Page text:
How to Arrange Your Coals, Gauge the Heat, and Control the Temperature

If you are anything like me, you didn’t grow up watching your mom or dad do a lot of grilling and may not be aware of some of the details that go into preparing great tasting BBQ.

How to arrange your coals, gauge the heat, and control the temperature when grilling on a barbecue | Foodal.com

That being the case, you may have no idea how to set up your coals, figure out when the grill is hot enough, or even control the temperature once you’ve gotten it just right. Well, this article is just for you, then, because I’ll be going over all of that.

How to Arrange Your Coals

First things first: there are a few different ways you can arrange your coals, and the different arrangements are used for different methods of grilling your food. The first method is the most basic and the one with which most people are familiar. That would be having your charcoal spread in one even layer. This type of set-up is used for all of your typical direct-heat cooking, such as burgers, steaks, etc.

Spreading the charcoal evenly allows for direct heat grilling | Foodal.com
Spreading your charcoal evenly allows for direct heat and is geat for searing and high temp cooking when they are fresh or even, slow cooking when the coals have “aged.”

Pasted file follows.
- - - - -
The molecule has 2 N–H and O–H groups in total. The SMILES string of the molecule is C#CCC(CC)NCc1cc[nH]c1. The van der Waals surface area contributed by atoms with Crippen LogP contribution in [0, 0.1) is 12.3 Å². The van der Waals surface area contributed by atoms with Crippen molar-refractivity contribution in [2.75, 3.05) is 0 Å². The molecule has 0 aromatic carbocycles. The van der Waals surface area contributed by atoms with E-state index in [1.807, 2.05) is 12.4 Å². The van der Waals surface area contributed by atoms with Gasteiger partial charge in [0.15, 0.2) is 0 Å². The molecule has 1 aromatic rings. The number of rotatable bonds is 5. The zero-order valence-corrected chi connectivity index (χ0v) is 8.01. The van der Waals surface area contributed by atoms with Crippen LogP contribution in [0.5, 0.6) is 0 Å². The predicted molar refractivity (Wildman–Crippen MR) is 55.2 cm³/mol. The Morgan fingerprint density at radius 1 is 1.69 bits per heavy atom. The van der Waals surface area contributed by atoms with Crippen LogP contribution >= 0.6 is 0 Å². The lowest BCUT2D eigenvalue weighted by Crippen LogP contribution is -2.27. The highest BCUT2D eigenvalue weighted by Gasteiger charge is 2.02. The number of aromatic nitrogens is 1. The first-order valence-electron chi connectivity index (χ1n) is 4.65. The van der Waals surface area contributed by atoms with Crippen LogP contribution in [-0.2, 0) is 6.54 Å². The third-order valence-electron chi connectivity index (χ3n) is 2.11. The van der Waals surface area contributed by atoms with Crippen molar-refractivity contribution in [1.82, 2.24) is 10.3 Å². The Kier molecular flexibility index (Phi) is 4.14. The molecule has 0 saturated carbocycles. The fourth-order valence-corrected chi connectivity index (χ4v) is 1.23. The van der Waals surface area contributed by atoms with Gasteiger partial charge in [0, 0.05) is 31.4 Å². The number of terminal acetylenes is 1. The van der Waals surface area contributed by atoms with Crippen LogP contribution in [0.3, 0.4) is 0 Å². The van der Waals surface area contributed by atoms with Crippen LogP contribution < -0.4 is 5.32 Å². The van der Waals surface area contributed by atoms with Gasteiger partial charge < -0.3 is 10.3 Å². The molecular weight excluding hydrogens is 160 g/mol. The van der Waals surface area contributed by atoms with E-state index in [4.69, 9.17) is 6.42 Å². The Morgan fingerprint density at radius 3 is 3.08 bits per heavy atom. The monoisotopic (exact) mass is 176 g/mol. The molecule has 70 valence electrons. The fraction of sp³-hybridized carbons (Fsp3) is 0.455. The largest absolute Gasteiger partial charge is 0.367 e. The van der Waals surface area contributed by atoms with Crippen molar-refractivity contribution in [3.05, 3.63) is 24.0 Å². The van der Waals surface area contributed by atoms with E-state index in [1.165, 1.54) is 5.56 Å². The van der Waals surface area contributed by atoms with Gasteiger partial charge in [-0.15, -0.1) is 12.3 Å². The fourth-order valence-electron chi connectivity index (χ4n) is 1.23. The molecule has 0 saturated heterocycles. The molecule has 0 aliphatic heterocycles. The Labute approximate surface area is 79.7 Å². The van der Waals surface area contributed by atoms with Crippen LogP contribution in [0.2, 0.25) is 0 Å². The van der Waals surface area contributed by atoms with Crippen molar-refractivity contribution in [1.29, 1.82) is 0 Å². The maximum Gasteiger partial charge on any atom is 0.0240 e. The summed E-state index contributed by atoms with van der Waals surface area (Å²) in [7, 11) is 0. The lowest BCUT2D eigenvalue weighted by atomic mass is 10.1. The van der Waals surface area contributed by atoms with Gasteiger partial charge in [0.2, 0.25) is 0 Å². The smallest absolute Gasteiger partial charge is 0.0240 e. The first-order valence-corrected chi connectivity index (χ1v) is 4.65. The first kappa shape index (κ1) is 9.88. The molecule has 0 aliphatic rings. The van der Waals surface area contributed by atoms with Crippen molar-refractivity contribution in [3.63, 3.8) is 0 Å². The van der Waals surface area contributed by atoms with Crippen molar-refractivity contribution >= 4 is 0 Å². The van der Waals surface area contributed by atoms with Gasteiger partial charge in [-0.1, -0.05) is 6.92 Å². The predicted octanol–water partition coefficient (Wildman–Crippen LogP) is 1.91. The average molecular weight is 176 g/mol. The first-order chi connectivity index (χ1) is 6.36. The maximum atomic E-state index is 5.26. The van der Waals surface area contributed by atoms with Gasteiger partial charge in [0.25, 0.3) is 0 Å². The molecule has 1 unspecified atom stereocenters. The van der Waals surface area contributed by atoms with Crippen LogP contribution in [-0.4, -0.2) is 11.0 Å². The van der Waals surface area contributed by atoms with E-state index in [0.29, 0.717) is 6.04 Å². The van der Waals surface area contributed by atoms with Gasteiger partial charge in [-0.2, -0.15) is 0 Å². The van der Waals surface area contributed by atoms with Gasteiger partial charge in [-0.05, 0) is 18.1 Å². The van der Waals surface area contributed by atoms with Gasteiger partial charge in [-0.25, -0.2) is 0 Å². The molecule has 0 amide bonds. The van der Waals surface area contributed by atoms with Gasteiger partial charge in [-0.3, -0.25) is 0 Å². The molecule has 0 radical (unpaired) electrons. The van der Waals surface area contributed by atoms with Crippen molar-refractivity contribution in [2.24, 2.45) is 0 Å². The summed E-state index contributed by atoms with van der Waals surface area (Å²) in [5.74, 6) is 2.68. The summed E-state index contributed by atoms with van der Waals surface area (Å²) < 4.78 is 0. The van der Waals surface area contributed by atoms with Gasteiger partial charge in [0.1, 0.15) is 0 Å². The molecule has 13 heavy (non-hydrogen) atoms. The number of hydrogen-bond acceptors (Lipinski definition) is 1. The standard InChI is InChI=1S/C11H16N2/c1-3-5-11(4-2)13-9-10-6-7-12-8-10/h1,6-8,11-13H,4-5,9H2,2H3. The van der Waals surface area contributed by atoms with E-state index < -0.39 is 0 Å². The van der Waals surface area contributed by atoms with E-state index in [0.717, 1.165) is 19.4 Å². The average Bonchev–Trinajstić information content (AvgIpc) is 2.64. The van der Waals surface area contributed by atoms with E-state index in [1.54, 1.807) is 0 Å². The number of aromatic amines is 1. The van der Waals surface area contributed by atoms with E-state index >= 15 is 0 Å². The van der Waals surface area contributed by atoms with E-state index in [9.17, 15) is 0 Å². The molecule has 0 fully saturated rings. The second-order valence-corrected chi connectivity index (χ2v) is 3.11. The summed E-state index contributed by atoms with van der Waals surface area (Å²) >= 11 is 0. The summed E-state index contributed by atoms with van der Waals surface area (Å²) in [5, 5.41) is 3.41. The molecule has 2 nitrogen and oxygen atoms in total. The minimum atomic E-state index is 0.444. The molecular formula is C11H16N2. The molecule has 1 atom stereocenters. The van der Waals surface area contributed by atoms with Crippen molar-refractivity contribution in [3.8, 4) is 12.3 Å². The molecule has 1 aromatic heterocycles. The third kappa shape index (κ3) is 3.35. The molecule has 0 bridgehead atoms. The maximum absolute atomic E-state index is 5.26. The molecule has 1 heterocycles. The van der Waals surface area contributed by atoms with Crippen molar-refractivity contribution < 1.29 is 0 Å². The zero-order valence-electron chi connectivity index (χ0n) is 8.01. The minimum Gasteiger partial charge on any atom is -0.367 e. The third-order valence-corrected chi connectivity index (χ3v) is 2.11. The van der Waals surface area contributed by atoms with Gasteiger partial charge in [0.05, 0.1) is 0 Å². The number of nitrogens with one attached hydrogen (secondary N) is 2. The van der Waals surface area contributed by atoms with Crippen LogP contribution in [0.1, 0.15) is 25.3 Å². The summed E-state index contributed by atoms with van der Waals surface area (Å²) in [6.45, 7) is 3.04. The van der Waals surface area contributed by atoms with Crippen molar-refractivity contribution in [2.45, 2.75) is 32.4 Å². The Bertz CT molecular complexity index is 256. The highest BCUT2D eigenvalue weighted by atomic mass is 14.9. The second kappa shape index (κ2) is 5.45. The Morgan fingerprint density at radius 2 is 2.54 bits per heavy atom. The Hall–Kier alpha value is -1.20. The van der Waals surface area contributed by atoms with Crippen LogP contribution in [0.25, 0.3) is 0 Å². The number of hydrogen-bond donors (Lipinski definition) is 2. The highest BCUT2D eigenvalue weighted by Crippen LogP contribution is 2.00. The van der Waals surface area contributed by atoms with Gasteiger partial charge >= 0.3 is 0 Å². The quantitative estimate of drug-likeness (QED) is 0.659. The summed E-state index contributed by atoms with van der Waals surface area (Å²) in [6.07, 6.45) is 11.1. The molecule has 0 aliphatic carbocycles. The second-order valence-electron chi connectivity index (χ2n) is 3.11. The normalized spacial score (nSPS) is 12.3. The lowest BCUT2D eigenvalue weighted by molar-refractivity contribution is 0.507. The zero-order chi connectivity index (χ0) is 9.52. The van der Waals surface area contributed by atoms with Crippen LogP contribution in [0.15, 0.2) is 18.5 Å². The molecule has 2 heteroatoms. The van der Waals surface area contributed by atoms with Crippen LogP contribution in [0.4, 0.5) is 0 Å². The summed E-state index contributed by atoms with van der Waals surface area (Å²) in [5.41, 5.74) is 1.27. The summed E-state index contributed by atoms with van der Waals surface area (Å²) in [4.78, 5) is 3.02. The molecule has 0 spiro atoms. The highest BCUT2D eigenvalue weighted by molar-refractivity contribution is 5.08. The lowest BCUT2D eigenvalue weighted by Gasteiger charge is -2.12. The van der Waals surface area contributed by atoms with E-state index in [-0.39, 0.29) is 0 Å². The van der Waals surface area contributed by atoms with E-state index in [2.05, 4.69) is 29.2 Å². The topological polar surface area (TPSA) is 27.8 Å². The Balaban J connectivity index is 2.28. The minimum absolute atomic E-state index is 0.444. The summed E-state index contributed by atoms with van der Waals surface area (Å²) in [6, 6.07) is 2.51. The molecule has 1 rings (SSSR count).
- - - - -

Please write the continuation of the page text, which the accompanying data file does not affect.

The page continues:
The next option is a two-zone, direct-heat lay-out. In this method of cooking, the majority of coals are piled on one side of your grill while the other side has one thin layer.

This set-up would be used for something like a really thick steak (even a lesser-known steak cut) or pork chop. In this way, you would be able to get a really good sear on the meat from the side with more heat, and then you would finish cooking on the side with less coals to avoid over-cooking the outside of the meat.

Two Zone With Indirect Heat Grilling | Foodal.com
Two zones configured to have one area with a bunch of charcoal (for high heat searing) along with a second zone having a lesser amount of coals (for finishing) allows for two temperature cooking.

Another way to layout your fuel gives you two-zone, indirect heat. In this arrangement, all the fuel supply is banked on one side of your charcoal barbecue grill. You will use this method for cooking large roasts or whole birds. The meat goes on the side of the grate with no fuel directly under it.

Utilizing this preparation, you will be able to fully cook the inside of the meat without burning the outside.

two-zone indirect heat BBQ grilling method | Foodal.com
Placing your coals to one side of the grill allows for the heat to “creep” over to the area that contains your food allowing for a nice slow roast – particularly when paired with a lid or cover.

Finally, you can also make a three-zone fire and arrange the charcoal along both sides, leaving the middle section clear. This type of set-up is perfect for smaller roasts, pork loins, quails, small chickens, etc.

A Note on Portable Charcoal Grills

Make sure that you choose one with adequate space to arrange you coals. Many of these models do not have deep wells which make placement difficult. See Foodal’s Portable Charcoal Grill Buying Guide for assistance.

Is It Hot Enough Yet???